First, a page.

Another thing that a good playmaker needs, as well as progressing the ball, is a way of breaking organised opposition lines. Wyscout’s ‘smart passes’ metric attempts to quantify numbers of passes which are ‘creative and penetrative’ and ‘attempt to break the opponent’s lines.
I used that metric to assess the data-set and created another swarm plot to show the top performers.
Once again, some similar names are popping up. Batanero sits in 3rd with 2.03 smart passes per 90. We can now say that he’s not simply a player that makes a lot of passes. He’s a player that makes a lot of passes that progress his team forwards and looks to create dangerous attacking positions for his team.
The two top-ranked players are Tobias Sana (2.17) and Patrik Karlsson-Lagemyr (2.16), both of IFK Göteborg. This perhaps suggests something about the style of attacking football their team plays. Neither of these two players have appeared in this analysis so far, so this suggests that though they are less involved as some of their counterparts, they are very aggressive when they do have the ball.
The fourth rated in this metric is another Hammarby player: Muamer Tanković. He is a player that just missed out on being included in the ‘double trouble’ sector of the ball-progression graph. This is due to his percentage of passes progressive being just below average. Combining with Rodić, they make Hammarby’s midfield a dangerous one.
After that standout cluster of four players, Daleho Irandust is the top performer of the rest of the pack with 1.69. The BK Häcken right-winger appeared as a top performer for progressive runs but was below average for progressive passes. This suggests that when he gets on the ball he primarily wants to run with it before looking to play a killer pass in behind the defence.
Speaking of killer passes leads us nicely on to our final section. The best playmakers need to make passes into the opposition penalty area and also need to be able to create good chances for their teammates to score.
In order to look into this aspect, I’m looking at ‘deep completions’ which are passes played to an area no further than 20m away from the opponent’s goal, as well as expected assists per 90. When assessing creativity, it’s always better to look at expected assists rather than assists, as that purely values the quality of the chance created, not whether it was converted into a goal.
According to the deep completions swarm plot, Tanković is by far the most impressive, being the only player to average more than 3 per 90 minutes. As we know, he was already impressive in the line-breaking ‘smart passes’ metric. As he pops up here, we can conclude that he is largely breaking defensive lines rather than midfield lines.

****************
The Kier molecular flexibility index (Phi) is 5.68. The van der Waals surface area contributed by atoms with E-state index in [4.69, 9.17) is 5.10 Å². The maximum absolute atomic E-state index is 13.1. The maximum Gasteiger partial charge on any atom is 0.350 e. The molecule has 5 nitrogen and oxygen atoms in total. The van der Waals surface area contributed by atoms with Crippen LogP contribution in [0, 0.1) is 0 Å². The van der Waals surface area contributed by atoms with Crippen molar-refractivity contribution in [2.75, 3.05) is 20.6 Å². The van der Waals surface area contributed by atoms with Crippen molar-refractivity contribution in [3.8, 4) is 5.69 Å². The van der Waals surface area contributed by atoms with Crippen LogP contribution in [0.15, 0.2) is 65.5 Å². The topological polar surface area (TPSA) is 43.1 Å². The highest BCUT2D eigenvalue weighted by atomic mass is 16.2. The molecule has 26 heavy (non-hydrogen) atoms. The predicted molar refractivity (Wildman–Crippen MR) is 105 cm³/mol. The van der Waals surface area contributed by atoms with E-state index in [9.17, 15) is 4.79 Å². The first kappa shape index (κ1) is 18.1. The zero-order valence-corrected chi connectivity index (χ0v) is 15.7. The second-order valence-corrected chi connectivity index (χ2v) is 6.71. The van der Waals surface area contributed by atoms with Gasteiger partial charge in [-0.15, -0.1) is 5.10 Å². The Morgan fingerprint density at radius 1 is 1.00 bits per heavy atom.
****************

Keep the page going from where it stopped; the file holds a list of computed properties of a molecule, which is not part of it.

Friberg is appearing as an impressive performer again after being present regularly during the early part of the process. It’s notable that lots of the top performers in this metric are attacking midfielders, such as Irandust and Hakšabanović, who we’ve looked at earlier in this analysis. Both of those average over 2 deep completions per 90 However, Friberg plays primarily as a defensive midfielder, so it’s particularly interesting to see him rank highly for deep completions. This could be that he’s playing raking passes from deep, or he may carry the ball forwards before playing it into the box. This would have to be assessed properly by watching the video.
After creating a swarm plot of xA per 90, I was surprised by how little crossover there was in the two metrics. The only player to appear in the top group of both charts is Alexander Kačaniklić, who plays on the right side of midfield for Hammarby. As he hasn’t shown up earlier in the process, I don’t think he should be considered as a top playmaker, but he would be one to look at further if I was simply focussing on attacking midfielders.
Plotting these two metrics together allowed me to find the correlation properly. Whilst the top performers aren’t exactly the same, there are plenty of players that performed well above average in both metrics.
The three most balanced players of the top performers across both metrics are Sana, Batanero, and Elm. All three create high-value chances for their team, whilst playing a well above average volume of deep completions. These are all players we’ve seen before in this analysis, so they will be considered amongst the top playmakers in the division.
Throughout this analysis, I have identified top performers in the key aspects I believe make a good playmaker. It has thrown up several of the same names along the way, though it’s clear some are ‘advanced playmakers’ which makes them top performers in more attacking focussed metrics. Others are ‘deep-lying playmakers’, who dictate play and progress the ball forwards to their attacking teammates to create chances.
Rasmus Elm is a candidate for the top of the deep-lying playmakers. It’s quite remarkable to see him popping up so often as a high performer considering this was his final season. He is also one he performed highly in ball-progression as well as creativity.
Of the more attacking-minded players, Irandust, Hakšabanović, Tanković, and Sana stand out, but there are several other players that show up in the graphs that haven’t been mentioned.
The player who came up the most often in the graphs was David Batanero. The 31-year-old Spaniard is probably the most rounded of all these players as he appeared as a high-ranking player in the graphs that featured ‘deep-lying playmakers’ as well as appearing in the final scatter graph depicting creativity and threat. It is very surprising that he managed to perform so well individually whilst his team got relegated.
In order to fully analyse and decide on who the top playmakers are, video needs to be analysed, with a full scout report of Batanero being the next step to take.